In a story last week, we pointed out the shady connection between Hillary Clinton’s lobbying efforts as Secretary of State, and subsequent donations to the Clinton Foundation by those very same interests she was advocating for. The tale of Mrs. Clinton’s unabashed corporate lobbying habits took another twisted turn yesterday when it was revealed that in her tenure at the State Department she never used a government email address, instead communicating exclusively through a personal email account. While this may not seem like much of an ethics violation in the grand scheme of the Washington bubble, and besides the fact that the Federal Records Act requires a copy of all federal agency documents to be preserved for the archives (for public consumption), combined with last weeks’ news of Clinton’s use of her office as a global lobbying firm, these emails might contain some further evidence of corruption and general abuse of power.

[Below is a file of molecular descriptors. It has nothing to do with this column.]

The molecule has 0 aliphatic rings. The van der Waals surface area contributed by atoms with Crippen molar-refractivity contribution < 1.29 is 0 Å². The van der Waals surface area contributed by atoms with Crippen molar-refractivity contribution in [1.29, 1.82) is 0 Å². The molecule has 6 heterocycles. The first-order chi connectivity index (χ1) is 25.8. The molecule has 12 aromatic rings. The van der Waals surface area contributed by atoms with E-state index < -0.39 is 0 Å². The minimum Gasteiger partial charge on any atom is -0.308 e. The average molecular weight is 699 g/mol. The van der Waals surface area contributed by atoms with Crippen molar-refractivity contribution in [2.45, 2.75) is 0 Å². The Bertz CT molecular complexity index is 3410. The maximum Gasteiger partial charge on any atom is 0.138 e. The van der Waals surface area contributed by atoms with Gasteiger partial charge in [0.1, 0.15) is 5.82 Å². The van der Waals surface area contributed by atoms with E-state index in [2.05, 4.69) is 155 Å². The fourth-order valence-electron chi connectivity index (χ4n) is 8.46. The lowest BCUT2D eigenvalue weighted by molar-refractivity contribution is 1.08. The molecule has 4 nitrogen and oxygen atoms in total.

From the New York Times:
It was only two months ago, in response to a new State Department effort to comply with federal record-keeping practices, that Mrs. Clinton’s advisers reviewed tens of thousands of pages of her personal emails and decided which ones to turn over to the State Department.
Former director of litigation at the National Archives and Records Administration, Jason Baron:
“I can recall no instance in my time at the Nation Archives when a high-ranking official at an executive branch agency solely used a personal email account for the transaction of government business.”
Secretary Clinton’s use of a personal email account to conduct business wasn’t even known about until the House Foreign Affair Committee started probing the State Department for details about the attack on the American consulate in Benghazi. It was only two weeks ago that the Department handed over emails related to that incident.
While Hillary Clinton may have not wanted to make her State business public, the current Secretary of State, John Kerry, uses a government email account and has done so since day one on the job.
Maybe she just likes Gmail or something.
[New York Times]